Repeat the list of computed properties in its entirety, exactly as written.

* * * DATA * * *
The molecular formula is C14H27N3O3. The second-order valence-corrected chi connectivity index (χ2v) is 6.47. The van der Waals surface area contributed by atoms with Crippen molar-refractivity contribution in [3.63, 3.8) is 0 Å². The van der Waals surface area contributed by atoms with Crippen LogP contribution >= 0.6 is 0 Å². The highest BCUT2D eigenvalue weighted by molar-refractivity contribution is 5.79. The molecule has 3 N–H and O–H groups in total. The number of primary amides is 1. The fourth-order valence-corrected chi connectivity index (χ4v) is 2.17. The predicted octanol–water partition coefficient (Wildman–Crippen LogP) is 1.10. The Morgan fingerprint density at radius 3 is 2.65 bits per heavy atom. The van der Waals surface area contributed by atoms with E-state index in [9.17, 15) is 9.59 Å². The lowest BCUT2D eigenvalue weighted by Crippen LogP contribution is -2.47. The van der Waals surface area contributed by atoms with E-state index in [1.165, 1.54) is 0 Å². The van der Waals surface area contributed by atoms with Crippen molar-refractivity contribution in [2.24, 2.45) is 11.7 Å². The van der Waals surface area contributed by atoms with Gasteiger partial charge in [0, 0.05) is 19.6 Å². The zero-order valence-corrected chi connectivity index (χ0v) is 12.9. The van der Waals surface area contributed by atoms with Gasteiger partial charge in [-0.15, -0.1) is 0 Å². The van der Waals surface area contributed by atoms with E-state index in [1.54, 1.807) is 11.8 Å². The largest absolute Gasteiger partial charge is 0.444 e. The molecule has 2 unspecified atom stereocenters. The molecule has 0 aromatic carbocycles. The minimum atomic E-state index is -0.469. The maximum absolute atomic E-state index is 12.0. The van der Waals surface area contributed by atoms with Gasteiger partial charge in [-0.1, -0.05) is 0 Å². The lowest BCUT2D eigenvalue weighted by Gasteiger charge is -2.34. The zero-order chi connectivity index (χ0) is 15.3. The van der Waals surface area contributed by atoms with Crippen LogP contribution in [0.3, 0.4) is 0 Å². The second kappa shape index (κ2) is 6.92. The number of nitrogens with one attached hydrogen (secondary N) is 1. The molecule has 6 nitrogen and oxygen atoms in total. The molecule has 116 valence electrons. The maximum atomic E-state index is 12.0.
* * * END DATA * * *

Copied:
The molecular formula is C14H27N3O3. The second-order valence-corrected chi connectivity index (χ2v) is 6.47. The van der Waals surface area contributed by atoms with Crippen molar-refractivity contribution in [3.63, 3.8) is 0 Å². The van der Waals surface area contributed by atoms with Crippen LogP contribution >= 0.6 is 0 Å². The highest BCUT2D eigenvalue weighted by molar-refractivity contribution is 5.79. The molecule has 3 N–H and O–H groups in total. The number of primary amides is 1. The fourth-order valence-corrected chi connectivity index (χ4v) is 2.17. The predicted octanol–water partition coefficient (Wildman–Crippen LogP) is 1.10. The Morgan fingerprint density at radius 3 is 2.65 bits per heavy atom. The van der Waals surface area contributed by atoms with E-state index in [9.17, 15) is 9.59 Å². The lowest BCUT2D eigenvalue weighted by Crippen LogP contribution is -2.47. The van der Waals surface area contributed by atoms with E-state index in [1.165, 1.54) is 0 Å². The van der Waals surface area contributed by atoms with Crippen molar-refractivity contribution in [2.24, 2.45) is 11.7 Å². The van der Waals surface area contributed by atoms with Gasteiger partial charge in [0, 0.05) is 19.6 Å². The zero-order valence-corrected chi connectivity index (χ0v) is 12.9. The van der Waals surface area contributed by atoms with Gasteiger partial charge in [-0.15, -0.1) is 0 Å². The van der Waals surface area contributed by atoms with E-state index in [1.54, 1.807) is 11.8 Å². The largest absolute Gasteiger partial charge is 0.444 e. The molecule has 2 unspecified atom stereocenters. The molecule has 0 aromatic carbocycles. The minimum atomic E-state index is -0.469. The maximum absolute atomic E-state index is 12.0. The van der Waals surface area contributed by atoms with Gasteiger partial charge in [-0.1, -0.05) is 0 Å². The lowest BCUT2D eigenvalue weighted by Gasteiger charge is -2.34. The zero-order chi connectivity index (χ0) is 15.3. The van der Waals surface area contributed by atoms with Crippen LogP contribution in [0.3, 0.4) is 0 Å². The second kappa shape index (κ2) is 6.92. The number of nitrogens with one attached hydrogen (secondary N) is 1. The molecule has 6 nitrogen and oxygen atoms in total. The molecule has 116 valence electrons. The maximum atomic E-state index is 12.0.